So… pretty much what I’m saying is that the Dark Between the Trees is 50-80% of a good book. After that it’s a book, and after that it’s just confusing and dark. I… wouldn’t recommend it, but I’d keep an eye on the author, as this <i>was</i> her debut, and there’s a lot to like in this story. Just maybe not enough.
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The Dark Between the Trees by Fiona Barnett

A Gothic folk-thriller set in a mysterious wood in Northern England.  A story of old mythical monsters and ghosts, The Dark Between the Trees is a fast-paced, anxiety inducing tale. 

Named after a 14th century family who enter the trees to establish a homestead, The Moresby Woods hold many old stories, some born before Christendom, like the Corrigal’s nest lying deep within the woods core.   

In 1643 Parliamentarian Soldiers led by Captain Davis flee to the woods to escape an ambush by the Kingsmen on their march North, and never to be seen again.  Present day, Dr Alice Christopher leads a small team of historians and park rangers into the woods to trace Davis’s steps and discover the truth behind the disappearance of the men.  The two timelines fit seamlessly together, and though they are separated by more than 300 years, the similarities in the dynamics and mindset of the groups, when faced with an extreme hair-raising climate, is mentionable.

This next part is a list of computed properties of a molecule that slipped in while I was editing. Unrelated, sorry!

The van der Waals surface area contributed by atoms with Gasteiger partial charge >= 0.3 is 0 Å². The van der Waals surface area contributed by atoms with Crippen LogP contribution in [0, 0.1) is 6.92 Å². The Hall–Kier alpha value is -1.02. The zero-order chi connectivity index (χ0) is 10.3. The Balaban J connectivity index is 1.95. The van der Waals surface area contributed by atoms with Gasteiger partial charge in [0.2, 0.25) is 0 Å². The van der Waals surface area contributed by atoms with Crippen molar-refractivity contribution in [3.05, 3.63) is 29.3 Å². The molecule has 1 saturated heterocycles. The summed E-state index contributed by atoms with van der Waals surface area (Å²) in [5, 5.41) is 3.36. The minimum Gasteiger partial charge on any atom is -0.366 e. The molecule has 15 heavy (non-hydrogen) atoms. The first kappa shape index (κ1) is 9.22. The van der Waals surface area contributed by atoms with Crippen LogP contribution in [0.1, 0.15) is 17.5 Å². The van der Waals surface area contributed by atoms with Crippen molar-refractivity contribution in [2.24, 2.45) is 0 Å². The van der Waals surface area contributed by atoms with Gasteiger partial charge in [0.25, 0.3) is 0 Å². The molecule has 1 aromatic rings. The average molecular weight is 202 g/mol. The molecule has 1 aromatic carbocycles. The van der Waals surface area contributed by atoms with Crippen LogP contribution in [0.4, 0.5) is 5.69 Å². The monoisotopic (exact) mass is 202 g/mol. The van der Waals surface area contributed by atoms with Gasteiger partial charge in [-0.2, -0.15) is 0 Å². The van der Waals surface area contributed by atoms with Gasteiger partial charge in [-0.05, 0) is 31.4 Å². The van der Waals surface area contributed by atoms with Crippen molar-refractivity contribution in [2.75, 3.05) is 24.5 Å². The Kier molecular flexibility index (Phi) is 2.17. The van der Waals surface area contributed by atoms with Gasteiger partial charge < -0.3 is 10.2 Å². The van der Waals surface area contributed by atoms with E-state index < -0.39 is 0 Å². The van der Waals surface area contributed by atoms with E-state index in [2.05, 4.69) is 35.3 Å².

For me, Moresby Woods is the main character and the author breaths life into it with her eerie, atmospheric prose.  This was a pretty solid read, in a sub-genre I’m becoming more interested in and I was genuinely anxious in parts, however, I was vaguely disappointed with the ending.  In hindsight, I can see how the two timelines were perhaps more intertwined than I realised and maybe with a slightly sharper execution I would have given the story another star.  All that said, this would be a good choice for these darker, cold nights.


Thank you @Netgalley and @rebellionpublishing for an advance copy in return for an honest review.  

The Dark Between the Trees by Fiona Barnett was published on 11th October 2022.